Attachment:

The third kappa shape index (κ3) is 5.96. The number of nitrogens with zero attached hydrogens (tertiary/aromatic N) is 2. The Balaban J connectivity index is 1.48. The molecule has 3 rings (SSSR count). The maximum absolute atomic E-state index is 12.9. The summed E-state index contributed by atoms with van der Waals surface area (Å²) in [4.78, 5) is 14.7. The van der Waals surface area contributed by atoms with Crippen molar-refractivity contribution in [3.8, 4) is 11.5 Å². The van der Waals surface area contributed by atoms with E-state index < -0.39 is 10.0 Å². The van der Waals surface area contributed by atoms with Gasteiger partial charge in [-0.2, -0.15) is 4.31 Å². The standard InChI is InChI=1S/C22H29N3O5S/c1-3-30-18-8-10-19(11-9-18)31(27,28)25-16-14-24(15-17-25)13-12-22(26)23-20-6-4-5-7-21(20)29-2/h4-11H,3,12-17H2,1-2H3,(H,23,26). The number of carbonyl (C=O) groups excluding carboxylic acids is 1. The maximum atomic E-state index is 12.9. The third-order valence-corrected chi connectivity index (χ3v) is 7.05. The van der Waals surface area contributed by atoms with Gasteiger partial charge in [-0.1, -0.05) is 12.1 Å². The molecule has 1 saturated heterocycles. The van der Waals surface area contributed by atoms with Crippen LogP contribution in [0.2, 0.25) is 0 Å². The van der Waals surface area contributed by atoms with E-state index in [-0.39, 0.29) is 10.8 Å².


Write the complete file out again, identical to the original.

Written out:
The third kappa shape index (κ3) is 5.96. The number of nitrogens with zero attached hydrogens (tertiary/aromatic N) is 2. The Balaban J connectivity index is 1.48. The molecule has 3 rings (SSSR count). The maximum absolute atomic E-state index is 12.9. The summed E-state index contributed by atoms with van der Waals surface area (Å²) in [4.78, 5) is 14.7. The van der Waals surface area contributed by atoms with Crippen molar-refractivity contribution in [3.8, 4) is 11.5 Å². The van der Waals surface area contributed by atoms with E-state index < -0.39 is 10.0 Å². The van der Waals surface area contributed by atoms with Gasteiger partial charge in [-0.2, -0.15) is 4.31 Å². The standard InChI is InChI=1S/C22H29N3O5S/c1-3-30-18-8-10-19(11-9-18)31(27,28)25-16-14-24(15-17-25)13-12-22(26)23-20-6-4-5-7-21(20)29-2/h4-11H,3,12-17H2,1-2H3,(H,23,26). The number of carbonyl (C=O) groups excluding carboxylic acids is 1. The maximum atomic E-state index is 12.9. The third-order valence-corrected chi connectivity index (χ3v) is 7.05. The van der Waals surface area contributed by atoms with Gasteiger partial charge in [-0.1, -0.05) is 12.1 Å². The molecule has 1 saturated heterocycles. The van der Waals surface area contributed by atoms with Crippen LogP contribution in [0.2, 0.25) is 0 Å². The van der Waals surface area contributed by atoms with E-state index in [-0.39, 0.29) is 10.8 Å².